When speaking about what makes Coexist valuable she says, "The events are just another thing that are part of what makes our subscription."

The growth of the Coexist business means Watts and her team have been involved in some major local events.

"We activated the Mothers Ball at the Jacob Javits Center, which is New York's largest convention space," she says. "It's about a million square feet. There were artists, myself included. I think there were over 20,000 people there."

Watts says that her firm was the largest activation at the event and it was a strong example of what gaming can provide to entertainment events and venues.

"It put us on the map and highlighted us in a very exciting and unique way," she explains.

In terms of what's next and looking forward, Watts explains that the goal is to make Coexist gaming a ubiquitous gaming brand. This also includes more multimedia projects such as podcasts, film, and more.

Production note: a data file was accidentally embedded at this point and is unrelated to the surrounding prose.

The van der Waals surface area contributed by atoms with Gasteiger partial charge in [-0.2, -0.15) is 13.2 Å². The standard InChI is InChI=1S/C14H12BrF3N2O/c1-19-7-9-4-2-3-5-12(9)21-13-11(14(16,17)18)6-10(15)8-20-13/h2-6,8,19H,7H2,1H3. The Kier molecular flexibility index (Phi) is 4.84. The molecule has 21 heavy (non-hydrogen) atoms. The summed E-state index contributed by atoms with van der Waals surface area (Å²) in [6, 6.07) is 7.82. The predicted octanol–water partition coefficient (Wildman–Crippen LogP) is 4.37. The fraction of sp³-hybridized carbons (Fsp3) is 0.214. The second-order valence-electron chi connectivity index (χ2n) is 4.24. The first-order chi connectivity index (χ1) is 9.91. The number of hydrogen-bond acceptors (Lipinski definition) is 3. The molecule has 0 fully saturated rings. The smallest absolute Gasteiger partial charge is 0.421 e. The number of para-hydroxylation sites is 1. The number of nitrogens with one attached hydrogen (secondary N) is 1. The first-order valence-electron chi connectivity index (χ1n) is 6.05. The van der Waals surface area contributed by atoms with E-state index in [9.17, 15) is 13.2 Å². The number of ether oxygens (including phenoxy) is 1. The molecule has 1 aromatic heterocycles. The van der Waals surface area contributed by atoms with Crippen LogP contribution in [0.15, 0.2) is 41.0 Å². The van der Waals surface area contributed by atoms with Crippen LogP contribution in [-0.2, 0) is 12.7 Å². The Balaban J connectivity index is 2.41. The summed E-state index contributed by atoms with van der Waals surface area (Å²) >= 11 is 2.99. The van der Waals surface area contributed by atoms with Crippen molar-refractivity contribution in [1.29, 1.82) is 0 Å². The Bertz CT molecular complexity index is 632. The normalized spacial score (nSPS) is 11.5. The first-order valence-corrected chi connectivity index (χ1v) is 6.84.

As of now she highlights the location of the business' flagship location as a conscious decision in New York.

She added, "We're in a central location — steps from Penn Station, steps from Madison Square Garden, and steps from the Jacob Javits Center where Comic-Con [takes place] where anime is all I see. People are literally going all the way to our location in [Manhattan].

"I'm really grateful for that and will continue expanding. We will be opening new locations as early as next year and the scale will continue."

Author

Jeffrey Rousseau avatar

Jeffrey Rousseau

Staff Writer

Jeffrey Rousseau joined GamesIndustry.biz in March 2021. Based in Florida, his work focused on the intersectionality of games and media. He enjoys reading, podcasts, staying informed, and learning how people are tackling issues.